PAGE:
Fruit: Fresh fruit is the best option when craving something sweet. Berries are a great option because they allow you to have a larger portion. Avoid added sugar by limiting fruits canned in syrup, and be aware that dried fruits have a very high sugar concentration. Also, fruit juices should be consumed in moderation as they’re high in sugar and don’t contain the same nutrients as whole fruit.
Fats: Choose the monounsaturated fats found in avocados, almonds, and pecans or the polyunsaturated fats found in walnuts and sunflower oil, which can also help to lower bad cholesterol. Limit butter, cheese, gravy, and fried foods. Keep calories from saturated fat to less than 10 percent of your total daily intake. Trans fats are even worse than saturated fats, so avoid them as much as possible. Look for the term “hydrogenated” on labels of processed foods such as packaged snacks, baked goods, and crackers.
Blood Sugar Monitoring and A1C:
The A1C test is a blood test that provides information about a person’s average levels of blood glucose, also called blood sugar, over the past 3 months. The A1C test is sometimes called the hemoglobin A1c, HbA1c, or glycohemoglobin test. The A1C test is the primary test used for diabetes management and diabetes research.
The A1C test and monitoring of blood sugar are very important in making sure that your blood sugar stays stable and you don’t go way over the amount of sugar intake that you’re supposed to have per meal, as well as per day. As a diabetic, it is vital that you are keeping up, and monitoring, your blood sugar so that you are aware of the blood glucose content in your bloodstream. A normal patient is below 5.7 percent and a diabetic patient is above 7 percent.
Type 2 diabetics should check their blood sugar two or more times a day if on insulin medication. If you monitor your diabetes with a non insulin medication, you may only need to check your blood glucose levels daily. When you wake up, your blood sugar should be under 100 mg/dl. Before a meal, normal blood sugars are 70-99 mg/dl. Two hours after a meal, your blood sugar should be under 140 mg/dl.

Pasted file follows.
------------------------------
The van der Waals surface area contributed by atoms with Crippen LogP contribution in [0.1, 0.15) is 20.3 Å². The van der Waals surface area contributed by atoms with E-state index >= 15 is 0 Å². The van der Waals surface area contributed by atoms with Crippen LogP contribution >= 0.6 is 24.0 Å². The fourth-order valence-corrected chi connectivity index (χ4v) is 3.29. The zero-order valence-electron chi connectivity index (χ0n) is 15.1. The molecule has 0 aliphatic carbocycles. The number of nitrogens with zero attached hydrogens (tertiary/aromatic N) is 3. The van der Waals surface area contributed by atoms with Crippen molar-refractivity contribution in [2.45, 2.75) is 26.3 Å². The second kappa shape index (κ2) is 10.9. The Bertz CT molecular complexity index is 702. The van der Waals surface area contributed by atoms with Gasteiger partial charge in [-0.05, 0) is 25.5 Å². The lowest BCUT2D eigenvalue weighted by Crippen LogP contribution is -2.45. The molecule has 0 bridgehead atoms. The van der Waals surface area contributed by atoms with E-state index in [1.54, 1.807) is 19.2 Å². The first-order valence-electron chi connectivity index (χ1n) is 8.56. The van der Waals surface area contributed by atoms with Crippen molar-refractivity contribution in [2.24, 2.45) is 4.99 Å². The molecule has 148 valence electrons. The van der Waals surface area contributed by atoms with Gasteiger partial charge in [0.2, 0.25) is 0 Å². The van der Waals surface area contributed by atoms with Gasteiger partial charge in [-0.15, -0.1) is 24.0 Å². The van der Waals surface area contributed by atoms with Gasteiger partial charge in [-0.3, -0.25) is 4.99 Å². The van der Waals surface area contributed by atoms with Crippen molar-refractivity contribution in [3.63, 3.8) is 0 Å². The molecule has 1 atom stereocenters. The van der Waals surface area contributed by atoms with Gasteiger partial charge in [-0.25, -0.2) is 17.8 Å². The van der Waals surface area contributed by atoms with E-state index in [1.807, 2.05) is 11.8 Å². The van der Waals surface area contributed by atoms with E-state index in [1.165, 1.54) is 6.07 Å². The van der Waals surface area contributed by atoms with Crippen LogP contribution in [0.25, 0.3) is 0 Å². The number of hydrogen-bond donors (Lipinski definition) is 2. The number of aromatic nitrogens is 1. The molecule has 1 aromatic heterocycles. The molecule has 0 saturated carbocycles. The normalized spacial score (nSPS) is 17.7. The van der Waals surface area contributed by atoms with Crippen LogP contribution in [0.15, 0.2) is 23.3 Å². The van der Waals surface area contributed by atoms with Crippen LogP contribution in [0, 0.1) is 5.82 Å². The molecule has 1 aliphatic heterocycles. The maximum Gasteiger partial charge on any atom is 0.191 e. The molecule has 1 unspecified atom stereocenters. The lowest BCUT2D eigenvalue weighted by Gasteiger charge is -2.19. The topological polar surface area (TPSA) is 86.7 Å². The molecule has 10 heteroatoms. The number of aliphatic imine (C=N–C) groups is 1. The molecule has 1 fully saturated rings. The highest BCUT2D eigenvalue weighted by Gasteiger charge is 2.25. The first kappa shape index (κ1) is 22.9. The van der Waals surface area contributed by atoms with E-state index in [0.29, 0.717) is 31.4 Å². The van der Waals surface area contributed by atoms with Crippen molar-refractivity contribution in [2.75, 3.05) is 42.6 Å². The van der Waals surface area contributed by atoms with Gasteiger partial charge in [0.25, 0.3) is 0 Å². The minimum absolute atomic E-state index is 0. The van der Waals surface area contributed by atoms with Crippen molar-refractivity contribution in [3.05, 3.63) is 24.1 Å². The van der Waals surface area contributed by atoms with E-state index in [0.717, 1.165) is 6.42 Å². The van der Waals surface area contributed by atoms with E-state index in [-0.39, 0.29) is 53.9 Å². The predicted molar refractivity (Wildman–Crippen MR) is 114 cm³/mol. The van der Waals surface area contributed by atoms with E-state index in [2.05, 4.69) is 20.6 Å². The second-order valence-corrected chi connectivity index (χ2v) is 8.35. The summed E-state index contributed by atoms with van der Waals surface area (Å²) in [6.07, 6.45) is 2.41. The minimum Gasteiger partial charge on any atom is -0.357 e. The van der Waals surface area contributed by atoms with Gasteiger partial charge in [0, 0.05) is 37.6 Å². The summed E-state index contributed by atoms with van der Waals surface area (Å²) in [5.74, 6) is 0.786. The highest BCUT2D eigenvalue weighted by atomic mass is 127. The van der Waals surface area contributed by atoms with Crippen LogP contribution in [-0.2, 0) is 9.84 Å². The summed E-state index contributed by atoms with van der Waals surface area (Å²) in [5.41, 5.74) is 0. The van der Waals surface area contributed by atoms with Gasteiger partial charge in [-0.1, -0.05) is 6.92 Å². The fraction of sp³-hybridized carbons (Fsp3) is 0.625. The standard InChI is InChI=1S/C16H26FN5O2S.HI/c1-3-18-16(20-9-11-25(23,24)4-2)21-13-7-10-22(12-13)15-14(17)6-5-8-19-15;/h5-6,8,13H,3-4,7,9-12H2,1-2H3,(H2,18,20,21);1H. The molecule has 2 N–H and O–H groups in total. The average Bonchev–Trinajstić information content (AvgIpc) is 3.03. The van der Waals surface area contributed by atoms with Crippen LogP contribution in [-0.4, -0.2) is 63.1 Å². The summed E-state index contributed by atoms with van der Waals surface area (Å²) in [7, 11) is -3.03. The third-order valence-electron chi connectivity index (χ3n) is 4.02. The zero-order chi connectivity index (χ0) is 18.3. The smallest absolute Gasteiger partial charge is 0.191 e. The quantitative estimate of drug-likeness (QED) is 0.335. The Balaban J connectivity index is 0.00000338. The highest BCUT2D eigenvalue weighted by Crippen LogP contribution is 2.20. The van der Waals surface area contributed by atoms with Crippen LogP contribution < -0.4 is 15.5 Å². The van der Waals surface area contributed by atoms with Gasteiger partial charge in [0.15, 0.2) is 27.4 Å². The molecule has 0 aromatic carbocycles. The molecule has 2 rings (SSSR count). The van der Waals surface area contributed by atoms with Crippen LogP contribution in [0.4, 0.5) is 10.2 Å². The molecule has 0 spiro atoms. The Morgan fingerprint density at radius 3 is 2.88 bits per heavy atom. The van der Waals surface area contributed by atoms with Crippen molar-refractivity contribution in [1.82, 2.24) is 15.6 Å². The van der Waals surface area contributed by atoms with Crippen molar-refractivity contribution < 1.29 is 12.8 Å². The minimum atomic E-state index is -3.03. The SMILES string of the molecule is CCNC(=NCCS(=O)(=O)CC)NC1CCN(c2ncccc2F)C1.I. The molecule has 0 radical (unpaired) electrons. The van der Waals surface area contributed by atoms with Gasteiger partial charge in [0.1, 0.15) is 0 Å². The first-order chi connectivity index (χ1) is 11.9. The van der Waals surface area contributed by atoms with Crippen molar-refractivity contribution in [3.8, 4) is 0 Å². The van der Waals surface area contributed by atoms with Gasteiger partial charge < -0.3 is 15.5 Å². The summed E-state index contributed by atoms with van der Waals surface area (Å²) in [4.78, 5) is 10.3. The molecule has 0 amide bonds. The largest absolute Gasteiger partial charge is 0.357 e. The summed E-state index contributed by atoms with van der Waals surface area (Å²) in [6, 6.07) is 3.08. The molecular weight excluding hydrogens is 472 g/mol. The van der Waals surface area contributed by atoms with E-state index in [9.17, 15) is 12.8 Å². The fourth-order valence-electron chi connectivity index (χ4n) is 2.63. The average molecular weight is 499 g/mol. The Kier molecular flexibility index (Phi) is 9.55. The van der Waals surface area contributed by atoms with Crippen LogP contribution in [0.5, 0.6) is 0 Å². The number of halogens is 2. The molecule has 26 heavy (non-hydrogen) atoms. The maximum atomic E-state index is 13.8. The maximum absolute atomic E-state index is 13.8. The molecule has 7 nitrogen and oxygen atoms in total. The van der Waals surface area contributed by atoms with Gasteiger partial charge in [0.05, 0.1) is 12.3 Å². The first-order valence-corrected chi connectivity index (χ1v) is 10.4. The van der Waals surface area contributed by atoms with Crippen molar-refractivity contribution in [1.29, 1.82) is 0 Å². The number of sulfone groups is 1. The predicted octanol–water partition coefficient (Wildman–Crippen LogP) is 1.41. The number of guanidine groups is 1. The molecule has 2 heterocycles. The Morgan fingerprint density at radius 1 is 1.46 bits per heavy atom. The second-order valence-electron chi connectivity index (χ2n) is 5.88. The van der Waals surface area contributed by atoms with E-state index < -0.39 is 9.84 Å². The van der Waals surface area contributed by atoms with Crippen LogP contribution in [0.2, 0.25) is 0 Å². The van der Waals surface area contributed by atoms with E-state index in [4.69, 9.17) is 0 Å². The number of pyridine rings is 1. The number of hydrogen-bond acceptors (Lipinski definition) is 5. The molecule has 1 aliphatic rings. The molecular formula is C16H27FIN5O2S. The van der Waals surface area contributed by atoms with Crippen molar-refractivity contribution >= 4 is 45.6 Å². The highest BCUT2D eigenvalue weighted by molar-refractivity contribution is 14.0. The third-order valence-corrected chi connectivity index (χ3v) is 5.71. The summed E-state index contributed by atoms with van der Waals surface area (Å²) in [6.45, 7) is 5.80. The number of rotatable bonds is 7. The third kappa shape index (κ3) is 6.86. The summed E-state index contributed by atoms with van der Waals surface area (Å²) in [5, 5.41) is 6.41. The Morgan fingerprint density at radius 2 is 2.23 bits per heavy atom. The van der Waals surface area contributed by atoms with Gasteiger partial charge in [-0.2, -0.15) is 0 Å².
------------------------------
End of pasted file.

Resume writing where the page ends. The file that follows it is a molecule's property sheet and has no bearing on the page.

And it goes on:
Exercise and Lifestyle:
Types Of Exercising: Walking, jogging/running, tennis, basketball, swimming, biking, etc.
You should aim to get at least 30 minutes of aerobic exercise most days of the week. If you think that you can’t find 30 minutes, you can break up the exercise into chunks—10 minutes here and there. Build up to 30 minutes gradually.
Strength training gives you lean, efficient muscles, and it also helps you maintain strong, healthy bones. It’s really good for you when you have type 2 diabetes because muscles use the most glucose, so if you can use them more, then you’ll be better able to control your blood glucose level. With flexibility training, you’ll improve how well your muscles and joints work. Stretching before and after exercise reduces muscle soreness and actually relaxes your muscles.